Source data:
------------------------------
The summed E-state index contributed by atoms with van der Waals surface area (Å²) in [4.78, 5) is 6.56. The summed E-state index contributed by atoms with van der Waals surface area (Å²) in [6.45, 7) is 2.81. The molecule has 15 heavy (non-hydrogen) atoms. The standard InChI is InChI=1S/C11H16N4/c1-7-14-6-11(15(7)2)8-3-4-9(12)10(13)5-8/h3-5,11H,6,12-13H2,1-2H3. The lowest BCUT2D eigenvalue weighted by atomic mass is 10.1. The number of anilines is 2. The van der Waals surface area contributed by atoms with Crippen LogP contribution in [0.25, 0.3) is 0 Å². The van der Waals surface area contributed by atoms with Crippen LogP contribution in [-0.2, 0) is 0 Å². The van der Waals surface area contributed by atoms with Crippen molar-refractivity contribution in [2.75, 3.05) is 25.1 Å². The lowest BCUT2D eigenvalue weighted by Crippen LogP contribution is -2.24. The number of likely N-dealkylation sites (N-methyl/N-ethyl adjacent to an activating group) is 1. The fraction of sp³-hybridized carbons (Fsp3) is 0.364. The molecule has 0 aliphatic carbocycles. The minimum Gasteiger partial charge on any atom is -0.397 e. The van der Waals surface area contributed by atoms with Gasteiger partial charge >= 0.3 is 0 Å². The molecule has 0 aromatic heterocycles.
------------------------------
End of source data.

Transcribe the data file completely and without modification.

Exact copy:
The summed E-state index contributed by atoms with van der Waals surface area (Å²) in [4.78, 5) is 6.56. The summed E-state index contributed by atoms with van der Waals surface area (Å²) in [6.45, 7) is 2.81. The molecule has 15 heavy (non-hydrogen) atoms. The standard InChI is InChI=1S/C11H16N4/c1-7-14-6-11(15(7)2)8-3-4-9(12)10(13)5-8/h3-5,11H,6,12-13H2,1-2H3. The lowest BCUT2D eigenvalue weighted by atomic mass is 10.1. The number of anilines is 2. The van der Waals surface area contributed by atoms with Crippen LogP contribution in [0.25, 0.3) is 0 Å². The van der Waals surface area contributed by atoms with Crippen LogP contribution in [-0.2, 0) is 0 Å². The van der Waals surface area contributed by atoms with Crippen molar-refractivity contribution in [2.75, 3.05) is 25.1 Å². The lowest BCUT2D eigenvalue weighted by Crippen LogP contribution is -2.24. The number of likely N-dealkylation sites (N-methyl/N-ethyl adjacent to an activating group) is 1. The fraction of sp³-hybridized carbons (Fsp3) is 0.364. The molecule has 0 aliphatic carbocycles. The minimum Gasteiger partial charge on any atom is -0.397 e. The van der Waals surface area contributed by atoms with Gasteiger partial charge >= 0.3 is 0 Å². The molecule has 0 aromatic heterocycles.